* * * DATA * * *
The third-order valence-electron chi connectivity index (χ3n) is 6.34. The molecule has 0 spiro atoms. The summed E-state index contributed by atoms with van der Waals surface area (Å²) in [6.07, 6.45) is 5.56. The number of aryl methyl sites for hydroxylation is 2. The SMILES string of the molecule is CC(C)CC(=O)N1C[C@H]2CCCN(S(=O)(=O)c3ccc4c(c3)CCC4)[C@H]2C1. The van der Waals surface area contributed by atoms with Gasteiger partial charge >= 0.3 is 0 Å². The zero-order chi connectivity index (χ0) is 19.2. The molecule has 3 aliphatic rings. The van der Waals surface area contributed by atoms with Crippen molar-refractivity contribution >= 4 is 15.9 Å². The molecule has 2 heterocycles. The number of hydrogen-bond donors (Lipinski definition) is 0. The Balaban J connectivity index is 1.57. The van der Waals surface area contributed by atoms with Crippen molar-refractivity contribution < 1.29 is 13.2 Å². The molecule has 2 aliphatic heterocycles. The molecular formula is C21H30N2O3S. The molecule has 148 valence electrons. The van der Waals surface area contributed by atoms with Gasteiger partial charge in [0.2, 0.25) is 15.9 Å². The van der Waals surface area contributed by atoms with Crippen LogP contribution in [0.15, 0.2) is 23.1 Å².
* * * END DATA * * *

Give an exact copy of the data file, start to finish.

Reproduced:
The third-order valence-electron chi connectivity index (χ3n) is 6.34. The molecule has 0 spiro atoms. The summed E-state index contributed by atoms with van der Waals surface area (Å²) in [6.07, 6.45) is 5.56. The number of aryl methyl sites for hydroxylation is 2. The SMILES string of the molecule is CC(C)CC(=O)N1C[C@H]2CCCN(S(=O)(=O)c3ccc4c(c3)CCC4)[C@H]2C1. The van der Waals surface area contributed by atoms with Gasteiger partial charge >= 0.3 is 0 Å². The zero-order chi connectivity index (χ0) is 19.2. The molecule has 3 aliphatic rings. The van der Waals surface area contributed by atoms with Crippen molar-refractivity contribution >= 4 is 15.9 Å². The molecule has 2 heterocycles. The number of hydrogen-bond donors (Lipinski definition) is 0. The Balaban J connectivity index is 1.57. The van der Waals surface area contributed by atoms with Crippen molar-refractivity contribution < 1.29 is 13.2 Å². The molecule has 2 aliphatic heterocycles. The molecular formula is C21H30N2O3S. The molecule has 148 valence electrons. The van der Waals surface area contributed by atoms with Gasteiger partial charge in [0.2, 0.25) is 15.9 Å². The van der Waals surface area contributed by atoms with Crippen LogP contribution in [0.15, 0.2) is 23.1 Å².